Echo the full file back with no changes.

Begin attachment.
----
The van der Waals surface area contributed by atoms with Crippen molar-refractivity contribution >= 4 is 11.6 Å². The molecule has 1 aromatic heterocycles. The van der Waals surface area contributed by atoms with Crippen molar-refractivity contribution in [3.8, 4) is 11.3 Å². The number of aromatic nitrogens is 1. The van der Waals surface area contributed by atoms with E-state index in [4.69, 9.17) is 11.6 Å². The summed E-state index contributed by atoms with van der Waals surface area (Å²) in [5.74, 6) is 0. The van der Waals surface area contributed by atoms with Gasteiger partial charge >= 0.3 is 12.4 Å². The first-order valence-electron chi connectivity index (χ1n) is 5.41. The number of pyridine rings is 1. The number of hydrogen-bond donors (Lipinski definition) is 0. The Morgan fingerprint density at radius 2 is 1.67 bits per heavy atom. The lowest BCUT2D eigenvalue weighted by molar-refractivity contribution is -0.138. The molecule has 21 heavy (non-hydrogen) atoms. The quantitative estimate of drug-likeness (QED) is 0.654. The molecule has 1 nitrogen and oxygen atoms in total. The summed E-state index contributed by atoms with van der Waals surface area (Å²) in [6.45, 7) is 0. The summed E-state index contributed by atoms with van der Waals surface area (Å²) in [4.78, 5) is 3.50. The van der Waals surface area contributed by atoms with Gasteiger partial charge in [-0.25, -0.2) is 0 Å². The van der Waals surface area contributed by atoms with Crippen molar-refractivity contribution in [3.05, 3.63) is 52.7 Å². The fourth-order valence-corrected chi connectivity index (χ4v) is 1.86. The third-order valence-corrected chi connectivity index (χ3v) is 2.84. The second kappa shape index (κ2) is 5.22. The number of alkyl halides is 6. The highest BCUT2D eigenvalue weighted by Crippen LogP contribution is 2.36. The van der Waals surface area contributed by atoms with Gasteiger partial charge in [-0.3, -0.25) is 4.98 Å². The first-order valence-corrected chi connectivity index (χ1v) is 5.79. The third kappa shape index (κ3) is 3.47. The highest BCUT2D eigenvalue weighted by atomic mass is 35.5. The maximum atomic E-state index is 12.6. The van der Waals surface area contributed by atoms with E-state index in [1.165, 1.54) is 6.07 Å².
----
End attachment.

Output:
The van der Waals surface area contributed by atoms with Crippen molar-refractivity contribution >= 4 is 11.6 Å². The molecule has 1 aromatic heterocycles. The van der Waals surface area contributed by atoms with Crippen molar-refractivity contribution in [3.8, 4) is 11.3 Å². The number of aromatic nitrogens is 1. The van der Waals surface area contributed by atoms with E-state index in [4.69, 9.17) is 11.6 Å². The summed E-state index contributed by atoms with van der Waals surface area (Å²) in [5.74, 6) is 0. The van der Waals surface area contributed by atoms with Gasteiger partial charge >= 0.3 is 12.4 Å². The first-order valence-electron chi connectivity index (χ1n) is 5.41. The number of pyridine rings is 1. The number of hydrogen-bond donors (Lipinski definition) is 0. The Morgan fingerprint density at radius 2 is 1.67 bits per heavy atom. The lowest BCUT2D eigenvalue weighted by molar-refractivity contribution is -0.138. The molecule has 21 heavy (non-hydrogen) atoms. The quantitative estimate of drug-likeness (QED) is 0.654. The molecule has 1 nitrogen and oxygen atoms in total. The summed E-state index contributed by atoms with van der Waals surface area (Å²) in [6.45, 7) is 0. The summed E-state index contributed by atoms with van der Waals surface area (Å²) in [4.78, 5) is 3.50. The van der Waals surface area contributed by atoms with Gasteiger partial charge in [-0.25, -0.2) is 0 Å². The van der Waals surface area contributed by atoms with Crippen molar-refractivity contribution in [3.05, 3.63) is 52.7 Å². The fourth-order valence-corrected chi connectivity index (χ4v) is 1.86. The third-order valence-corrected chi connectivity index (χ3v) is 2.84. The second kappa shape index (κ2) is 5.22. The number of alkyl halides is 6. The highest BCUT2D eigenvalue weighted by Crippen LogP contribution is 2.36. The van der Waals surface area contributed by atoms with Gasteiger partial charge in [-0.3, -0.25) is 4.98 Å². The first-order valence-corrected chi connectivity index (χ1v) is 5.79. The third kappa shape index (κ3) is 3.47. The highest BCUT2D eigenvalue weighted by atomic mass is 35.5. The maximum atomic E-state index is 12.6. The van der Waals surface area contributed by atoms with E-state index in [1.165, 1.54) is 6.07 Å².